It's now commonplace for high-resolution video cams to feed endless streams of image data into increasingly intelligent data mining software. Along with this comes the rising potential for abuse of the technology. “We’re talking about an enormously powerful surveillance capability that no government has ever had in the history of humanity,” Stanley says.
Here in the U.S., privacy advocates have been quick to vigorously question any development that could lead down the slippery slope of authoritarian abuse. For instance, the Department of Homeland Security recently unveiled a FR pilot program, ostensibly to affirm the identity of Secret Service agents patrolling the White House grounds. Privacy advocates noticed that a couple of the video cams were set up to capture faces of individuals strolling by on the public sidewalk. DHS had trained the FR system to classify anyone caught by those cameras as “subjects of interest.”
DHS later said it would not use that data to support active Secret Service operations. But we’ve moved beyond this sort of cat-and-mouse accountability. Just take a look at what’s happening in China, where President Xi Jinping has rolled out a national surveillance network comprised of 200 million cameras, roughly four times the number in the United States. Xi has indicated he plans to have 300 million cameras in place by 2020.
China has been using this surveillance net to track down criminals and scofflaws, including jaywalkers, whose punishment is to have their faces displayed on giant outdoor digital screens, alongside lists of names of people who don’t pay their bills. The line between maintaining public safety -- and abusing potent technology -- has become very fine, indeed, in China.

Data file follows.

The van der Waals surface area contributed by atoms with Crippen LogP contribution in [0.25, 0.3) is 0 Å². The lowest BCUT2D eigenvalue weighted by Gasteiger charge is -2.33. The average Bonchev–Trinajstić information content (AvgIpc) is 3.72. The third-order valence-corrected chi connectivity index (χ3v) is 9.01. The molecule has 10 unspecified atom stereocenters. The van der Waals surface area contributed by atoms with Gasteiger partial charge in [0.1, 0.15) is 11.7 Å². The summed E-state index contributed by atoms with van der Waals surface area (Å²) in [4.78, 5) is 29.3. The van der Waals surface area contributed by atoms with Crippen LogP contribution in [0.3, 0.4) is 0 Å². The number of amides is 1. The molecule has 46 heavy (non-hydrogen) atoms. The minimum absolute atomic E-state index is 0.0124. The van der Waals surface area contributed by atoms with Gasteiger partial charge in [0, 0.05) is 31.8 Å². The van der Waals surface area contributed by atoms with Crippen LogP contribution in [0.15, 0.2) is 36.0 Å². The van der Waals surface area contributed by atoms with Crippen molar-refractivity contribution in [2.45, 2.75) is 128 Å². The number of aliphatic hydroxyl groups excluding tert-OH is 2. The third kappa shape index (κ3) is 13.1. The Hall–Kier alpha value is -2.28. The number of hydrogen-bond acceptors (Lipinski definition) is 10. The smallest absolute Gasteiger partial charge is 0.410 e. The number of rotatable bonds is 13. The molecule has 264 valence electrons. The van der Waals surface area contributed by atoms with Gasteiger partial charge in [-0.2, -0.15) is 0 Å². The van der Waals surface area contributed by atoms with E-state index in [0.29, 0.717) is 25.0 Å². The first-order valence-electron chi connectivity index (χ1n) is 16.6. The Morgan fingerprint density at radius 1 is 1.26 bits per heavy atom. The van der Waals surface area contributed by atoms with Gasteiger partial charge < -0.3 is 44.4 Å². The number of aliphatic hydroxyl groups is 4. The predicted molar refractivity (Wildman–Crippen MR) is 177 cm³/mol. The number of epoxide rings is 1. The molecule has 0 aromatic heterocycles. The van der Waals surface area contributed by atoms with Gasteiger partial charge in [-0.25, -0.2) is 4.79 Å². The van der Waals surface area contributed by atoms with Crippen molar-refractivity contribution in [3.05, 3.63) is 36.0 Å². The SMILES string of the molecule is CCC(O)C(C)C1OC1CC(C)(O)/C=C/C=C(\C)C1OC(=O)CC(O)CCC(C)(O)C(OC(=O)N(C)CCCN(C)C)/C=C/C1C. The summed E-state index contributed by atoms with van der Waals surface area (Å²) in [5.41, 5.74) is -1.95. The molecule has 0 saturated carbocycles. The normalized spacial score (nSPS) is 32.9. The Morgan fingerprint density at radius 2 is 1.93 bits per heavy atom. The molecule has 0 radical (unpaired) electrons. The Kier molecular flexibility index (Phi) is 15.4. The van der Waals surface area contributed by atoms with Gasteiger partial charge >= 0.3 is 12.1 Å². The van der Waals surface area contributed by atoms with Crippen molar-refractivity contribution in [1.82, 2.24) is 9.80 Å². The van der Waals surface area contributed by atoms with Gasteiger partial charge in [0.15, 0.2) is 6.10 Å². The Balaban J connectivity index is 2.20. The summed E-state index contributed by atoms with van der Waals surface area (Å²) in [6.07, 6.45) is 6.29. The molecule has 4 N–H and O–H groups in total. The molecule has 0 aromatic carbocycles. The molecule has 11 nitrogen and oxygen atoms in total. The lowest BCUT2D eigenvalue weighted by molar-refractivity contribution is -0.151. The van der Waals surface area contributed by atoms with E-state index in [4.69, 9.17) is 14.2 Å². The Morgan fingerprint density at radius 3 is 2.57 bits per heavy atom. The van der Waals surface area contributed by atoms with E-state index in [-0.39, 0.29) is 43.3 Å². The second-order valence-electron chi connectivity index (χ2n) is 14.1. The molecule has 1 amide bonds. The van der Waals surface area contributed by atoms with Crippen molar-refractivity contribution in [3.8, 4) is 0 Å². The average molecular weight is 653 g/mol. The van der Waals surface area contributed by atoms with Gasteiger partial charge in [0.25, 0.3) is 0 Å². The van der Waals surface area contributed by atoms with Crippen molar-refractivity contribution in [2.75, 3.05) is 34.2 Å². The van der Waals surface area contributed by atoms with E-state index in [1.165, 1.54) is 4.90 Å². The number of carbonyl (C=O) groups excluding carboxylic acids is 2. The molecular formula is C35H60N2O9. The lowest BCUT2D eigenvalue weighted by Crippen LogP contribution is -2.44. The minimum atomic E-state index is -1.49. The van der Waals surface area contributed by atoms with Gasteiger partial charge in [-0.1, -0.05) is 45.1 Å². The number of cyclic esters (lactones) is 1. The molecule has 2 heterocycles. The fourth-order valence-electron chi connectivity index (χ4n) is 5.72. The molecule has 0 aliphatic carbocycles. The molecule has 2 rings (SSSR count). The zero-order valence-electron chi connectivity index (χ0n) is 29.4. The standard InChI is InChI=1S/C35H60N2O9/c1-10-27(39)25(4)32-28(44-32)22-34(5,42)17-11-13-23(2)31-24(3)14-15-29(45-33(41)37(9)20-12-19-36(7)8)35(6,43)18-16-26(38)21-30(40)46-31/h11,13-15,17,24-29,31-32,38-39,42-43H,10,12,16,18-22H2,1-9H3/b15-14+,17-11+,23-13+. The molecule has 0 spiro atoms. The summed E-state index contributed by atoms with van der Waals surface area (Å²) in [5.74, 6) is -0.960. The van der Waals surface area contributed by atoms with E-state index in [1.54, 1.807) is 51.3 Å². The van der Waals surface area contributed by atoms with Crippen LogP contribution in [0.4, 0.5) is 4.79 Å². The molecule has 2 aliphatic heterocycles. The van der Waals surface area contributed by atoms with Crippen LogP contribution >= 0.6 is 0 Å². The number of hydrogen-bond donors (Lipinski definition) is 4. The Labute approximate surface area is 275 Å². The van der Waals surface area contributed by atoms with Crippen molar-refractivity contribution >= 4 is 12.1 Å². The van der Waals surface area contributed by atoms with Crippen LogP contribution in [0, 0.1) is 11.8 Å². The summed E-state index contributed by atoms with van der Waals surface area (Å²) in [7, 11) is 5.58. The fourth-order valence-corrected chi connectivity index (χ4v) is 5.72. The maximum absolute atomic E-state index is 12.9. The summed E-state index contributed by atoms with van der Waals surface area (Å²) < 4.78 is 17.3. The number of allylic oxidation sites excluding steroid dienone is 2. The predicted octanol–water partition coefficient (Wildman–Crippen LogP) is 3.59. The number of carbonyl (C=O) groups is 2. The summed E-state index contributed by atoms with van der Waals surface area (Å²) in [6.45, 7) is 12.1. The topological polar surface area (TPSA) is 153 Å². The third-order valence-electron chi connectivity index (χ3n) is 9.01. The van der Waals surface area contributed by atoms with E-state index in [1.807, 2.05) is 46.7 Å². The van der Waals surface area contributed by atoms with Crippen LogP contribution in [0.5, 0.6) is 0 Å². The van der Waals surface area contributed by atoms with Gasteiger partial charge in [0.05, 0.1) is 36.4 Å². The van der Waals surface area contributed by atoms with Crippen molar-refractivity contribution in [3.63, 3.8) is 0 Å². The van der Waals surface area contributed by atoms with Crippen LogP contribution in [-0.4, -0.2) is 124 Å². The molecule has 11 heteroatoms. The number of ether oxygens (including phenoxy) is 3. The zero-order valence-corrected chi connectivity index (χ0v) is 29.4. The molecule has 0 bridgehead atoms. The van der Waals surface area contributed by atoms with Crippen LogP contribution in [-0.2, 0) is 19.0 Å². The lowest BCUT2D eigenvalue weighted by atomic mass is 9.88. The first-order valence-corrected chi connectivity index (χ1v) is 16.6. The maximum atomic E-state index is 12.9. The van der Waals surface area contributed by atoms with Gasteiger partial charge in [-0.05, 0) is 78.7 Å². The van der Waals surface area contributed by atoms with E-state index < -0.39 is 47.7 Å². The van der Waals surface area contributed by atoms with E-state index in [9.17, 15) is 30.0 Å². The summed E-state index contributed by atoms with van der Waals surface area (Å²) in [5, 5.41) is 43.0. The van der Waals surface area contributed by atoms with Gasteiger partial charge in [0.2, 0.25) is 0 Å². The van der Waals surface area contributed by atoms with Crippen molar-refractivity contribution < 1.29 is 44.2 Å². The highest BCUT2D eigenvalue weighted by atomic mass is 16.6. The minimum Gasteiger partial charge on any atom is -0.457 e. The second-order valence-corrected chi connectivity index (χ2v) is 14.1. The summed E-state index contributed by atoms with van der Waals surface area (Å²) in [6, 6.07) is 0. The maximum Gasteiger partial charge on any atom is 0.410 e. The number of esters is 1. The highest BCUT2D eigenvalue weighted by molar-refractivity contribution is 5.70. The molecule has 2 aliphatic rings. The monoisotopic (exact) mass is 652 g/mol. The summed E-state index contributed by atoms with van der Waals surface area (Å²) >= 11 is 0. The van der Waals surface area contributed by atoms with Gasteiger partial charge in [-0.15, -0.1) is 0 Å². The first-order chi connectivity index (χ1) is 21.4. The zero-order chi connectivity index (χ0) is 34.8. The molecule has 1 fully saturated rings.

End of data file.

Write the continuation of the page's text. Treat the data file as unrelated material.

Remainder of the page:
Satya Nadella is absolutely right. There’s no way we should let the commercialization of FR become a race to the bottom. The city of San Francisco is tackling that issue right now. Aaron Peskin, a member of the city’s Board of Supervisors, has proposed a ban on facial recognition technology for city agencies and has called for an approval process for any new surveillance technology purchases by city agencies.
Hopefully others in positions of influence and power will give this due consideration, as well – and weigh in for the greater public good. Talk soon.
Byron Acohido is a guest blogger on the Avast Blog where you can catch up on all the latest security news. Avast is a global leader in cybersecurity, protecting hundreds of millions of users around the world with award-winning free antivirus and keeping their online activities private with VPN and other privacy products. Join in the conversation with Avast on Facebook and Twitter.
Within the ongoing digital transformation, more data is collected by governments every year. But while there is incredible power in this data, it’s not being sufficiently utilized.
Many of the underlying algorithms we rely on are only as good as the human knowledge they come from. And sometimes, the knowledge transfer from humans to formulas falls short.